Pocock, T.L., Foster, T.M. & McEwan, J.S. (2010). Precision teaching and fluency: the effects of charting and goal-setting on skaters’ performance. Journal of Behavioral Health and Medicine, 1(2), 93-118.
Permanent Research Commons link: http://hdl.handle.net/10289/4685
This research involved three successive studies where precision teaching methods were used to increase roller skaters performance rates of basic skating skills. The first study compared precision teaching methods both with and without the use of charting in a group design, and compared both within-subject and betweensubject differences for 12 skaters. Results showed that charting did not increase performance rates over that seen when charting was not used. The second study was a group design which compared two different types of goals, or performance aims, on skaters‟ performance. No difference was found between the two groups of 5 skaters when one group used a fixed, difficult goal and a second used a flexible, easier goal. In the final study, a single-subject design was used and 8 skaters completed a control condition where no goals were set before a goal was introduced for 4 skaters. It was found that an immediate increase in performance rates occurred following the introduction of the goal. Overall these three studies showed that skaters improved their performance rates over sessions, even in the absence of charting and/or goals, demonstrating that precision teaching can be applied to the sport of roller skating.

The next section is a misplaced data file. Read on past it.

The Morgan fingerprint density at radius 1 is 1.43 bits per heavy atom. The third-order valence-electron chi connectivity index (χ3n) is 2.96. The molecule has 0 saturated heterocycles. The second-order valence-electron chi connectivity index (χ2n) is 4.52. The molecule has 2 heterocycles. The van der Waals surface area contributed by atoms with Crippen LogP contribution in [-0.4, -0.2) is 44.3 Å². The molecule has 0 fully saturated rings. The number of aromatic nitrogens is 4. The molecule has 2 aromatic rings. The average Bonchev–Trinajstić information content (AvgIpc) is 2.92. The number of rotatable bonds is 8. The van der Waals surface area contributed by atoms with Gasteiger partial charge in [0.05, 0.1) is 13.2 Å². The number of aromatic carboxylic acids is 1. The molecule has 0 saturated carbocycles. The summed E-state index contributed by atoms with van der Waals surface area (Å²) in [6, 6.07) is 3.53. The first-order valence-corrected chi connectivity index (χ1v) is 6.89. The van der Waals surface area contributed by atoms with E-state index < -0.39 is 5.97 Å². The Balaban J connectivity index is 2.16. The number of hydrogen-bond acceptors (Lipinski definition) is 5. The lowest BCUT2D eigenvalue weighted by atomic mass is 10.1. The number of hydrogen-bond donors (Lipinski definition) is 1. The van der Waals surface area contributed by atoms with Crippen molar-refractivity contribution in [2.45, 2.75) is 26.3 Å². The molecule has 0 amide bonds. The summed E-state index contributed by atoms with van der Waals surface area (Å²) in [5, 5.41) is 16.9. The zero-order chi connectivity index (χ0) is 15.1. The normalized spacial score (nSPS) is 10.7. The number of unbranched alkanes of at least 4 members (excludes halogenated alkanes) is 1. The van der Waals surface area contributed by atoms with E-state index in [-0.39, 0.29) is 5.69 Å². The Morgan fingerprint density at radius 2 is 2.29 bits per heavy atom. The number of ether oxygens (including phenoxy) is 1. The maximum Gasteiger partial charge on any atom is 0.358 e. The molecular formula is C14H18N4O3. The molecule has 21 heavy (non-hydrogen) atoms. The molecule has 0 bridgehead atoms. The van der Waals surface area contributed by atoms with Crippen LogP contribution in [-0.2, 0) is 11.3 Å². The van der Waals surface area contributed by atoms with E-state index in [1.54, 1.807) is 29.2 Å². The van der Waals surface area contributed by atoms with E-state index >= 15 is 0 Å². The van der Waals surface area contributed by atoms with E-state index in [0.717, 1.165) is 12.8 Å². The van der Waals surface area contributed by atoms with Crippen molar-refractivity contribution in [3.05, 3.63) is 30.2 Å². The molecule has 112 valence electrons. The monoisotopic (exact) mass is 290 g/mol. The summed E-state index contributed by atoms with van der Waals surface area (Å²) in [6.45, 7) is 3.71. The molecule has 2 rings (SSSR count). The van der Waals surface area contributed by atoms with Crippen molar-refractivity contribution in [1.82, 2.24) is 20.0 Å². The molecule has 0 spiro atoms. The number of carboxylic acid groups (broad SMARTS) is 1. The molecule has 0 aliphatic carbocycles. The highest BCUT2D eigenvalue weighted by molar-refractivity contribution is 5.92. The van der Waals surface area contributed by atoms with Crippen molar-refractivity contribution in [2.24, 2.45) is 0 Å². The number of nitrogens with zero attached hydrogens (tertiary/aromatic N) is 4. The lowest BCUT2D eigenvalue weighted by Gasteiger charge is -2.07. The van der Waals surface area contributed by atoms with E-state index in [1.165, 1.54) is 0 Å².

Joseph Cautilli and BAO Journals
This article has been published in the journal: Journal of Behavioral Health and Medicine. Used with permission.